|NETGEAR ReadyNAS NV+ v2 NAS Server|
|Reviews - Featured Reviews: Network|
|Written by Bruce Normann|
|Tuesday, 31 July 2012|
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Insider Details: ReadyNAS NV+ v2 NAS Server
The insides of these things are always more interesting than the outsides, at least to me. My first look inside is the drive bay, with three drive trays removed. The sturdy printed circuit board that acts as a backplane has lots of ventilation holes and a fair number of screws holding it in place. Both are indicative of good design, and probably lessons learned along the way. Inserting and removing the drive trays was smooth and positive, both with HDDs mounted in the trays and without. The smooth surfaces and heavy plating on the metal parts was a helpful factor, I'm sure. The latches acted like a locking lever; once the trays reached the end of their travel, swinging the latch down levered the tray into firm contact. All in all, a nice, sturdy, well designed system for getting the drives in and out. Not that you want to take them out very often, maybe just for spring cleaning once a year!
Once you take a screwdriver to the chassis, it comes apart in several smaller pieces. Each of the sides, the top and the bottom has their own panel. In addition to their decorative function, they each add some portion of rigidity to the overall structure. All the panels are steel, so there's very little flexing going on, once everything is bolted together tightly. The rear panel comes off with the cooling fan attached, a 92mm unit that's 25mm thick, branded MAGIC, and spins at approximately 3500 RPM when it gets full voltage. Specs were hard to come by, so that's just an estimate, but judging from the fan speed display on the ReadyNAS Dashboard S/W, its close. At idle, the Dashboard utility indicated a fan speed of ~1100 RPM, with the drives running at temperatures ranging from 40C - 42C.
The main controller PC board is firmly attached to a steel tray of its own, and it slides into the chassis at the very top of the unit. The tray is not held in place by screws, but is captured by the mating panels which leave it with no room to move. The upper and lower drive bay guides are held in place by a number of rivets, ensuring that the inner frame is quite stiff and dimensionally stable. Honestly, this thing is built like a brick, mechanically at least. I can see a large number of areas where it would have been very easy to reduce costs in the mechanical package. I don't know what the original ReadyNAS NV+ looked like, but I'm betting it was built pretty much the same. In today's economy, it would have been too tempting to cut a few dozen corners on a new design, particularly for a product that's not geared toward a data center environment.
The main controller board and backplane connect with a PCI Express connector located toward the rear of the controller card, between the CPU heatsink and the stacked I/O connector. A couple of construction details to notice: the grounding pads on the backplane that mate up with the chassis mounting points, the lack of any active components on the backplane, and the use of a separate PC board for the front panel controls. The heatsink is a very meager affair, and it serves two chips, the Marvell 88F6282 CPU and the Marvell 88SM4140 SATA port multiplier. These two chips do the bulk of the work for this device; the only other chips that are stressed are the memory and the Ethernet controller. I suppose the USB 3.0 chip could get a workout, but only if you have an external drive with an SSD attached to it. Anything else wouldn't put too much strain on it.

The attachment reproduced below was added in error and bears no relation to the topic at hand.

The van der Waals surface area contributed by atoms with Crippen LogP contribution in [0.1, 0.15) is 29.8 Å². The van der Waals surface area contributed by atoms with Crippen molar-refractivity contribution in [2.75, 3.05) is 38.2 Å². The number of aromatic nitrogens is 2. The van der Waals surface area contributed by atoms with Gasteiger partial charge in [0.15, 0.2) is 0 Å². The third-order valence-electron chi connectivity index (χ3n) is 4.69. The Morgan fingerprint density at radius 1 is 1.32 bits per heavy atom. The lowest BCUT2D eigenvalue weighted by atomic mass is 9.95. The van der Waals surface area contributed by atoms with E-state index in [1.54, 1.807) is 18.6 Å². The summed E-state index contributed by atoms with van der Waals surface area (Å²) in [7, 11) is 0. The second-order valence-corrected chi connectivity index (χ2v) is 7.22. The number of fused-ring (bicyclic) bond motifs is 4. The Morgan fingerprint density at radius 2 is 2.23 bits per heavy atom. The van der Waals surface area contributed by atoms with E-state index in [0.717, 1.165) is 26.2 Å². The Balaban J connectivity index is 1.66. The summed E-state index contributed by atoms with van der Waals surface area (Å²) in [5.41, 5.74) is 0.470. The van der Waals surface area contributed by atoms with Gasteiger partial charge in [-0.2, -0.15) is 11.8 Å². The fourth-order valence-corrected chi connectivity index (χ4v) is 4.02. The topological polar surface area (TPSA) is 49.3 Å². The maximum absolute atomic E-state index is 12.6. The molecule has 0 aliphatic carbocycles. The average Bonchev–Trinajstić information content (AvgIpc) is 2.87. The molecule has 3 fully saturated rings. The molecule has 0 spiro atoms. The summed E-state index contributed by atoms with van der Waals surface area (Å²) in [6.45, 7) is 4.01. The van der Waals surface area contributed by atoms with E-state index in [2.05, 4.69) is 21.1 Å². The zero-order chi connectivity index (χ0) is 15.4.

The limited cooling required for the two hardest working chips on the controller board is made even more obvious once you remove the heatsink and see the type of thermal interface materials in use. The CPU is thermally connected to the heatsink with that hard, plasticky material that we used to see on low-end video cards in the '80s and '90s. At least the assembly process and the viscosity of the material worked together to produce a thin interface layer. That's better than a 1mm thick layer of the good stuff, perhaps. The port multiplier gets a silicone pad, partly due to the need to make up the height difference between the two chips. Neither chip is working too hard, apparently. We'll see the result of their work ethic once we start testing throughput of the entire NAS. The CPU is readily available in 1.6, 1.8, and 2.0 GHz versions, and I do wonder how much the cost is reduced by using the slowest version of the chip.
Speaking of cooling - I know I mentioned the fan before, but here it is mounted to the rear panel with the traditional, stubby, thread-forming screws that 90% of PC case fans are fastened with. It's a standard 92mm case fan, with 3-wire tachometer control and is heavily modulated by the controller card. The foam and mesh composite shielding gasket surrounds the USB 3.0 and RJ-45 Ethernet connectors. That's where the high speed data path is, and it looks well protected from RFI. Good grounding practices were also in evidence throughout the construction of the rest of the chassis. Even though I didn't point them out in every image, most of them contain at least one feature that was put there specifically to improve grounding paths and to create a stable RF shield around the entire package.
So far we've had a good look at what there is to observe as far as hardware goes, but let's dig down one more layer, down to the chip level where the technology really starts to get interesting. I love my shiny hardware just as much as the next person, but it's only half the story....